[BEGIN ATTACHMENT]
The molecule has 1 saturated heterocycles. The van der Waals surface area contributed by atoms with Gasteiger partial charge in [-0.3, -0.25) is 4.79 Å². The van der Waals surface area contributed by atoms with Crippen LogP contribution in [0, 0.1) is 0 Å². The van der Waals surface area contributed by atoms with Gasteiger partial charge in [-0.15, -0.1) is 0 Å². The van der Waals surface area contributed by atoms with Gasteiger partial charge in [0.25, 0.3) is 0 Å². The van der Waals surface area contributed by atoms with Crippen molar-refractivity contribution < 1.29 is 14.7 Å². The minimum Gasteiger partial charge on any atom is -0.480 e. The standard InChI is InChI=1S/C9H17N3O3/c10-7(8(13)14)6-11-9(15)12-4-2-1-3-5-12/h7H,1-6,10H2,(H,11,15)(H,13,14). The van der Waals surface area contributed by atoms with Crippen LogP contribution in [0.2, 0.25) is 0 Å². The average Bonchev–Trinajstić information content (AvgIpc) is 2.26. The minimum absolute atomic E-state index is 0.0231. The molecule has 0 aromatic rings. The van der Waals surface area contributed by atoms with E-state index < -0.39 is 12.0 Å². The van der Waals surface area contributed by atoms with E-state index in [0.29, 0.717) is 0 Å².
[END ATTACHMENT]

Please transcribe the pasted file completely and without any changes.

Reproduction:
The molecule has 1 saturated heterocycles. The van der Waals surface area contributed by atoms with Gasteiger partial charge in [-0.3, -0.25) is 4.79 Å². The van der Waals surface area contributed by atoms with Crippen LogP contribution in [0, 0.1) is 0 Å². The van der Waals surface area contributed by atoms with Gasteiger partial charge in [-0.15, -0.1) is 0 Å². The van der Waals surface area contributed by atoms with Gasteiger partial charge in [0.25, 0.3) is 0 Å². The van der Waals surface area contributed by atoms with Crippen molar-refractivity contribution < 1.29 is 14.7 Å². The minimum Gasteiger partial charge on any atom is -0.480 e. The standard InChI is InChI=1S/C9H17N3O3/c10-7(8(13)14)6-11-9(15)12-4-2-1-3-5-12/h7H,1-6,10H2,(H,11,15)(H,13,14). The van der Waals surface area contributed by atoms with Crippen LogP contribution in [0.2, 0.25) is 0 Å². The average Bonchev–Trinajstić information content (AvgIpc) is 2.26. The minimum absolute atomic E-state index is 0.0231. The molecule has 0 aromatic rings. The van der Waals surface area contributed by atoms with E-state index < -0.39 is 12.0 Å². The van der Waals surface area contributed by atoms with E-state index in [0.29, 0.717) is 0 Å².